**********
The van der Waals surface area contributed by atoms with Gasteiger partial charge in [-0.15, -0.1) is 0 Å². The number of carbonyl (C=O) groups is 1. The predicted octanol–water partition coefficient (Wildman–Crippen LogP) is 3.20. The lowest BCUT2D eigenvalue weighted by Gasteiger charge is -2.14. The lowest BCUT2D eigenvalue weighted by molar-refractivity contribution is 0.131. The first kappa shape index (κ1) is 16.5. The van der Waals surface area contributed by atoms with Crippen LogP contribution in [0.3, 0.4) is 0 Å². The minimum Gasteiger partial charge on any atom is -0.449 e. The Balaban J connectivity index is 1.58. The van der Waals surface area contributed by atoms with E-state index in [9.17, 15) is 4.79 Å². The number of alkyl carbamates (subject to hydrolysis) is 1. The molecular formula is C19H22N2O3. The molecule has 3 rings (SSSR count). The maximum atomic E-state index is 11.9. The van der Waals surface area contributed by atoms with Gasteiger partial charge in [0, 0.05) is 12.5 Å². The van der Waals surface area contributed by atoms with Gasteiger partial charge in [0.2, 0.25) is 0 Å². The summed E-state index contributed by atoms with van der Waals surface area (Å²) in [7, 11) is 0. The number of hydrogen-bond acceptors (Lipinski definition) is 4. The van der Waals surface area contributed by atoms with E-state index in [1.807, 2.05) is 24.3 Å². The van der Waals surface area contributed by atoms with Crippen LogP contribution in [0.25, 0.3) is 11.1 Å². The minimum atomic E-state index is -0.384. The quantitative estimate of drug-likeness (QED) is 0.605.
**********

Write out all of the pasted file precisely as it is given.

The van der Waals surface area contributed by atoms with Gasteiger partial charge in [-0.15, -0.1) is 0 Å². The number of carbonyl (C=O) groups is 1. The predicted octanol–water partition coefficient (Wildman–Crippen LogP) is 3.20. The lowest BCUT2D eigenvalue weighted by Gasteiger charge is -2.14. The lowest BCUT2D eigenvalue weighted by molar-refractivity contribution is 0.131. The first kappa shape index (κ1) is 16.5. The van der Waals surface area contributed by atoms with Crippen LogP contribution in [0.3, 0.4) is 0 Å². The minimum Gasteiger partial charge on any atom is -0.449 e. The Balaban J connectivity index is 1.58. The van der Waals surface area contributed by atoms with E-state index in [9.17, 15) is 4.79 Å². The number of alkyl carbamates (subject to hydrolysis) is 1. The molecular formula is C19H22N2O3. The molecule has 3 rings (SSSR count). The maximum atomic E-state index is 11.9. The van der Waals surface area contributed by atoms with Gasteiger partial charge in [0, 0.05) is 12.5 Å². The van der Waals surface area contributed by atoms with Gasteiger partial charge in [0.2, 0.25) is 0 Å². The summed E-state index contributed by atoms with van der Waals surface area (Å²) in [7, 11) is 0. The number of hydrogen-bond acceptors (Lipinski definition) is 4. The van der Waals surface area contributed by atoms with E-state index in [1.807, 2.05) is 24.3 Å². The van der Waals surface area contributed by atoms with Crippen LogP contribution in [0.25, 0.3) is 11.1 Å². The minimum atomic E-state index is -0.384. The quantitative estimate of drug-likeness (QED) is 0.605.